Repeat this about 4 times (putting something like paper towel between each crepe you put on the plate). Then, regrease the pan.
Do this whole process about 5 times.
And by this point you've wasted several hours and have a rather large stack of crepes.
Pez eyeing the crepes.
Now, you can spread the nutella on them. You can use other things to fill your crepes too (like apple pie filling and cinnamon, lemon juice and powdered sugar, strawberries and whipped cream, bananas pineapple and coconut, whatever you want). Since these are sweet crepes, you should not use meats and cheeses to fill it - it just won't taste right with this recipe. If doing a proper crêpe du Nutella, then be generous with the nutella because nutella is the best thing on earth and you can never have too much nutella.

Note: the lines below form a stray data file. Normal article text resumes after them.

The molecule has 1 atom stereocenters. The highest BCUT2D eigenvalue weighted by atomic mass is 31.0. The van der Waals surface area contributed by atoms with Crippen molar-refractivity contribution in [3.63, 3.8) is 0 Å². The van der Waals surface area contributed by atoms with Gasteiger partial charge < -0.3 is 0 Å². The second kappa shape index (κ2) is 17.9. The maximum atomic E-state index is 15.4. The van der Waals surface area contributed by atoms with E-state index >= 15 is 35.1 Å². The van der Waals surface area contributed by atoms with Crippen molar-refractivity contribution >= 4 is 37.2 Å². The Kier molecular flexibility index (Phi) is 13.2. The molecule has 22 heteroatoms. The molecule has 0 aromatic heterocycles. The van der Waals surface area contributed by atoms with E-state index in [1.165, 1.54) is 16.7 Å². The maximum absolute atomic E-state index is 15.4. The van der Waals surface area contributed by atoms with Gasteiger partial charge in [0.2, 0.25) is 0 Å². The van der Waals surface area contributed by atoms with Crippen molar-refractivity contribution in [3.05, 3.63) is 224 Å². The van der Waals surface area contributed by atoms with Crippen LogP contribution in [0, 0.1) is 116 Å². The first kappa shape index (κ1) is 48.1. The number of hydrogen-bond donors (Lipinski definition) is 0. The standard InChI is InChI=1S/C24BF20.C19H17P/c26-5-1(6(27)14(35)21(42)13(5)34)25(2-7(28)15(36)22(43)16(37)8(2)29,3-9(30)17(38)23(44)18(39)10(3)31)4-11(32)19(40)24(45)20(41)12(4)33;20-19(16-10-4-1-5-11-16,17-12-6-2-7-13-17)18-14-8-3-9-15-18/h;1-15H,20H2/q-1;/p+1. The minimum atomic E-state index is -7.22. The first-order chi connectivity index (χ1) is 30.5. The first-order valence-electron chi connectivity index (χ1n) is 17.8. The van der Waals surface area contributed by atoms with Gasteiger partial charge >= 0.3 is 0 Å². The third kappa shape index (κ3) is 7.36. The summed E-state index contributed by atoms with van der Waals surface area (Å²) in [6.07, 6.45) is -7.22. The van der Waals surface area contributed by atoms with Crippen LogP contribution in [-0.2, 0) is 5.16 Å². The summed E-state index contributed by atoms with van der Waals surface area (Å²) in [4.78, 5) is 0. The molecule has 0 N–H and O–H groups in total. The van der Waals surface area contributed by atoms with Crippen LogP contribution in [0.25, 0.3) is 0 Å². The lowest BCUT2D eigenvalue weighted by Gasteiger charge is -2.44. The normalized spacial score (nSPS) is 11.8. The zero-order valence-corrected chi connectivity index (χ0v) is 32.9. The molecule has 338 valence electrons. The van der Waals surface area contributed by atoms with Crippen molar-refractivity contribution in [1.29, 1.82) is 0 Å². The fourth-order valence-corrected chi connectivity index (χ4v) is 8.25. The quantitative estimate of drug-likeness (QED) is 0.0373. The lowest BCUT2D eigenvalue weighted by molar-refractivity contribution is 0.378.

When you are done with this, eat, share, enjoy, and for the sake of humanity and clenliness: CLEAN UP THE MESS! It's awful to clean up after it gets hard (I know from experience because I missed several spots which are not rock solid clumps of yuckiness). This might need to be done before you eat, share, and enjoy. It is seriously a mess, even if you clean up as you go.
Despite the mess and the fact that it takes several hours, this is so much fun and tastes so good. I recommend trying it if you are a) adventurous, b) not hungry at the moment, c) have a lot of friend, and d) have nothing better to do with your day.